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After reading books before lectures, here's my thought regarding inner models and so on. Correct me if I am wrong.

So there's universe $V$, which we assume to be the true universe. By Gödel's incompleteness theorem (and the need to assume large cardinals etc.), we cannot prove that inner models that are subclass of the universe exist, but if they do, then the inner model satisfies the ZF(C) theory (axioms). Standard model is an inner model that uses actual element relation $\in$ in $V$ - we cannot prove the existence of it again by Gödel's incompleteness theorem. Sometimes inner models refer to standard models. Standard models may be both internally and externally well-founded but may not be transitive - in such case, Mostowski collapse lemma guarantees that there exists a unique transitive class model. If the model is not well-founded externally, then $V$ would see it as not well-founded so the talks about Mostowksi collapse lemma are of no use. However, as $V$ is assumed, we may instead assume that this model is universe $V$.

If standard model exists, there is a minimal countable model that internally satisfies ZF(C) theory, but this model is externally not well-founded, while standard model is.

Is this correct understanding?

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Not quite. We can always define $L$, for example, and we can prove that for each axiom of ZFC, its relativization to $L$ is true.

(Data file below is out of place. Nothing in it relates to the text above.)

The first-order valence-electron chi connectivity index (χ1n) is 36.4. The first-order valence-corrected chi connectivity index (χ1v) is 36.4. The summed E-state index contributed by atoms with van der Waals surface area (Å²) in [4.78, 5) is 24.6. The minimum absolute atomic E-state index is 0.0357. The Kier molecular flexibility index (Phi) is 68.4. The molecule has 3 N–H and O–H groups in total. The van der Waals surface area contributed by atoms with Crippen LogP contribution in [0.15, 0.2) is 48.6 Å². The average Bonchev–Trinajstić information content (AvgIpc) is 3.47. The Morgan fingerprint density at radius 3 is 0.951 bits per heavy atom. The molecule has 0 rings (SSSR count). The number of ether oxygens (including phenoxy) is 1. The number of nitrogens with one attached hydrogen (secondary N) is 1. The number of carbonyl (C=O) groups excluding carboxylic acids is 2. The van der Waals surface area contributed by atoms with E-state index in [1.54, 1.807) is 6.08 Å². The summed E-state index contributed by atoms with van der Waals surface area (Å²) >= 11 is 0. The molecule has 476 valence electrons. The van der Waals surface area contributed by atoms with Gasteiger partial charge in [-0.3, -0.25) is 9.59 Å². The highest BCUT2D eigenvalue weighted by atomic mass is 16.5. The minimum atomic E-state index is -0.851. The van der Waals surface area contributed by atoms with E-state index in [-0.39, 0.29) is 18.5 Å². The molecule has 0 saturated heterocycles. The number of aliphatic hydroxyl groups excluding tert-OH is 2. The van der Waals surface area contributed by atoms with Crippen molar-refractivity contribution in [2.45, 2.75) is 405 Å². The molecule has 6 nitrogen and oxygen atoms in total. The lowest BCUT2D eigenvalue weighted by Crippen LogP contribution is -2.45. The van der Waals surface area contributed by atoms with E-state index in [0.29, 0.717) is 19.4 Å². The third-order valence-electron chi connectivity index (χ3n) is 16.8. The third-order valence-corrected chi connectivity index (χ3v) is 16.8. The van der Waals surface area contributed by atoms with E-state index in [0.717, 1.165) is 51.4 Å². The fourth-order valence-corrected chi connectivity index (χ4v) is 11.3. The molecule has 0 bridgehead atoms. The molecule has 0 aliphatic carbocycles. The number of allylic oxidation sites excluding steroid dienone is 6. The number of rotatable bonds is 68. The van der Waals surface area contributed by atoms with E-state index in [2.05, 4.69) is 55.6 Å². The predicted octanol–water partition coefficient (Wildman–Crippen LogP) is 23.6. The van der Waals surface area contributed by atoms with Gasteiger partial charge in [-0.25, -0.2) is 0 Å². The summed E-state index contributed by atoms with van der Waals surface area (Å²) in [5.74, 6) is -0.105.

Similarly we can prove that such relativization holds for other definable classes. Although they may or may not be equal to $L$, depending on some properties of $V$. The incompleteness theorem tells us that we cannot prove the consistency of ZFC, or rather an effective subtheory of the axioms of the universe (ZFC and some more). So we can't truly define a truth predicate and claim that $L$ satisfies all the axioms of ZFC. We can just check them one by one.

Finally, standard models are set models, whereas inner models are usually proper classes, but other than that your understanding is correct. Well-founded models are indeed those that are well-founded externally, i.e. in $V$.

And if any model exists in $V$, then by internal well-foundedness of $V$ there is a minimal model which cannot be well-founded. The reason is that well-founded models agree with $V$ about basic number theoretical statements such as Con(ZFC). So if there is a model in the universe, $V$ thinks that the integers satisfy Con(ZFC). However a minimal model doesn't include a model, so it cannot agree on Con(ZFC), and the only way that happens is if this model has non-standard integers, so it cannot be well-founded.

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    $\begingroup$ And I wrote all that on my phone. Phew.. $\endgroup$ – Asaf Karagila Mar 25 '14 at 1:16

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